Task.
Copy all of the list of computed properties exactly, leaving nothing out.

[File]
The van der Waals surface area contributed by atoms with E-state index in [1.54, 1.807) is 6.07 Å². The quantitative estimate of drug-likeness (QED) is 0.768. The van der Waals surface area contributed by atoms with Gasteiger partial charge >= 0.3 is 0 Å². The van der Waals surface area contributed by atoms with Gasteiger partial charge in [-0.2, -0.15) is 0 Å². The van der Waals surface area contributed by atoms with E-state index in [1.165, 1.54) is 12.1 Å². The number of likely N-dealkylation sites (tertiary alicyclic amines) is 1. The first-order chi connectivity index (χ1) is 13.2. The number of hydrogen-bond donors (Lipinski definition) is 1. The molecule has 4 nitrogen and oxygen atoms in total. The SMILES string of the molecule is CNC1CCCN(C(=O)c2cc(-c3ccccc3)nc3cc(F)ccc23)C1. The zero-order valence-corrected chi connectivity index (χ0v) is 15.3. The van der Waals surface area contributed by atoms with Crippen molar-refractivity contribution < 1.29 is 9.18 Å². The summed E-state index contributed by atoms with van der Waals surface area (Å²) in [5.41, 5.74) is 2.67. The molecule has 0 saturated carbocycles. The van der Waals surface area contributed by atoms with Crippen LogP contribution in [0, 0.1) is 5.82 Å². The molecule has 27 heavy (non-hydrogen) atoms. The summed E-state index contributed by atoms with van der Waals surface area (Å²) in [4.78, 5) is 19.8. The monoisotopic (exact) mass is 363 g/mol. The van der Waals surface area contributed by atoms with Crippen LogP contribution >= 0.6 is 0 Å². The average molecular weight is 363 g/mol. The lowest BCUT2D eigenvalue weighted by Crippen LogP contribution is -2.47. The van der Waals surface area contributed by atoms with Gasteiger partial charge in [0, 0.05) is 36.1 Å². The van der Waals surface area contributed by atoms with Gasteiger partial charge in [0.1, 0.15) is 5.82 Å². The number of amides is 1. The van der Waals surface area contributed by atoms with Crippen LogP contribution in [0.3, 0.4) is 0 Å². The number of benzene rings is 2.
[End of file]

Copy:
The van der Waals surface area contributed by atoms with E-state index in [1.54, 1.807) is 6.07 Å². The quantitative estimate of drug-likeness (QED) is 0.768. The van der Waals surface area contributed by atoms with Gasteiger partial charge >= 0.3 is 0 Å². The van der Waals surface area contributed by atoms with Gasteiger partial charge in [-0.2, -0.15) is 0 Å². The van der Waals surface area contributed by atoms with E-state index in [1.165, 1.54) is 12.1 Å². The number of likely N-dealkylation sites (tertiary alicyclic amines) is 1. The first-order chi connectivity index (χ1) is 13.2. The number of hydrogen-bond donors (Lipinski definition) is 1. The molecule has 4 nitrogen and oxygen atoms in total. The SMILES string of the molecule is CNC1CCCN(C(=O)c2cc(-c3ccccc3)nc3cc(F)ccc23)C1. The zero-order valence-corrected chi connectivity index (χ0v) is 15.3. The van der Waals surface area contributed by atoms with Crippen molar-refractivity contribution < 1.29 is 9.18 Å². The summed E-state index contributed by atoms with van der Waals surface area (Å²) in [5.41, 5.74) is 2.67. The molecule has 0 saturated carbocycles. The van der Waals surface area contributed by atoms with Crippen LogP contribution in [0, 0.1) is 5.82 Å². The molecule has 27 heavy (non-hydrogen) atoms. The summed E-state index contributed by atoms with van der Waals surface area (Å²) in [4.78, 5) is 19.8. The monoisotopic (exact) mass is 363 g/mol. The van der Waals surface area contributed by atoms with Crippen LogP contribution >= 0.6 is 0 Å². The average molecular weight is 363 g/mol. The lowest BCUT2D eigenvalue weighted by Crippen LogP contribution is -2.47. The van der Waals surface area contributed by atoms with Gasteiger partial charge in [0, 0.05) is 36.1 Å². The van der Waals surface area contributed by atoms with Gasteiger partial charge in [0.1, 0.15) is 5.82 Å². The number of amides is 1. The van der Waals surface area contributed by atoms with Crippen LogP contribution in [0.3, 0.4) is 0 Å². The number of benzene rings is 2.